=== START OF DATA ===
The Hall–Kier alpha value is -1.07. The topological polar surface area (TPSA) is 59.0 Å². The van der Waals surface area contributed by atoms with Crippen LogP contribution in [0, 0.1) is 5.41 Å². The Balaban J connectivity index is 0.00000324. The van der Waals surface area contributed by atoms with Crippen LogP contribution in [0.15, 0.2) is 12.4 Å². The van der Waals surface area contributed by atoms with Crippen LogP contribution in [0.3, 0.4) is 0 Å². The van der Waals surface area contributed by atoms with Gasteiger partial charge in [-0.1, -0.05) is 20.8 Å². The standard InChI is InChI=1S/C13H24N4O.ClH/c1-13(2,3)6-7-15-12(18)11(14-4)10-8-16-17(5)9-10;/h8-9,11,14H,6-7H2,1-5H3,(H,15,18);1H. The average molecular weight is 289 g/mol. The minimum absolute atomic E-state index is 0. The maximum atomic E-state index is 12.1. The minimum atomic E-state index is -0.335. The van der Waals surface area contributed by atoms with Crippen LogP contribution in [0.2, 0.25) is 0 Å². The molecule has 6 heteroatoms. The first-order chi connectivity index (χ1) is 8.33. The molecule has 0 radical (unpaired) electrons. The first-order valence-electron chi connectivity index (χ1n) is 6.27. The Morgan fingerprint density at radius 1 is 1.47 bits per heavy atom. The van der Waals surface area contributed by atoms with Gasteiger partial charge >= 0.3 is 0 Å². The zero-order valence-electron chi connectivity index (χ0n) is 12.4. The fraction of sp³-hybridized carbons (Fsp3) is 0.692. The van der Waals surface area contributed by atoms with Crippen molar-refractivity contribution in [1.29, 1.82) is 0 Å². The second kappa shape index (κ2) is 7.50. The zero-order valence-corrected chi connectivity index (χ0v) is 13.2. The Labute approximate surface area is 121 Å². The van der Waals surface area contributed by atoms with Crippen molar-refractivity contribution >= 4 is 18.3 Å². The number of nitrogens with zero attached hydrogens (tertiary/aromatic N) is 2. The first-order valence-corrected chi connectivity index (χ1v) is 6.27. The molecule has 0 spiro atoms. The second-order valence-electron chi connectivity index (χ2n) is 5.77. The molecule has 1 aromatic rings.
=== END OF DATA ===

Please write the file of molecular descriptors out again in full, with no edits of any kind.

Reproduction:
The Hall–Kier alpha value is -1.07. The topological polar surface area (TPSA) is 59.0 Å². The van der Waals surface area contributed by atoms with Crippen LogP contribution in [0, 0.1) is 5.41 Å². The Balaban J connectivity index is 0.00000324. The van der Waals surface area contributed by atoms with Crippen LogP contribution in [0.15, 0.2) is 12.4 Å². The van der Waals surface area contributed by atoms with Crippen LogP contribution in [0.3, 0.4) is 0 Å². The van der Waals surface area contributed by atoms with Gasteiger partial charge in [-0.1, -0.05) is 20.8 Å². The standard InChI is InChI=1S/C13H24N4O.ClH/c1-13(2,3)6-7-15-12(18)11(14-4)10-8-16-17(5)9-10;/h8-9,11,14H,6-7H2,1-5H3,(H,15,18);1H. The average molecular weight is 289 g/mol. The minimum absolute atomic E-state index is 0. The maximum atomic E-state index is 12.1. The minimum atomic E-state index is -0.335. The van der Waals surface area contributed by atoms with Crippen LogP contribution in [0.2, 0.25) is 0 Å². The molecule has 6 heteroatoms. The first-order chi connectivity index (χ1) is 8.33. The molecule has 0 radical (unpaired) electrons. The first-order valence-electron chi connectivity index (χ1n) is 6.27. The Morgan fingerprint density at radius 1 is 1.47 bits per heavy atom. The van der Waals surface area contributed by atoms with Gasteiger partial charge >= 0.3 is 0 Å². The zero-order valence-electron chi connectivity index (χ0n) is 12.4. The fraction of sp³-hybridized carbons (Fsp3) is 0.692. The van der Waals surface area contributed by atoms with Crippen molar-refractivity contribution in [1.29, 1.82) is 0 Å². The second kappa shape index (κ2) is 7.50. The zero-order valence-corrected chi connectivity index (χ0v) is 13.2. The Labute approximate surface area is 121 Å². The van der Waals surface area contributed by atoms with Crippen molar-refractivity contribution >= 4 is 18.3 Å². The number of nitrogens with zero attached hydrogens (tertiary/aromatic N) is 2. The first-order valence-corrected chi connectivity index (χ1v) is 6.27. The molecule has 0 spiro atoms. The second-order valence-electron chi connectivity index (χ2n) is 5.77. The molecule has 1 aromatic rings.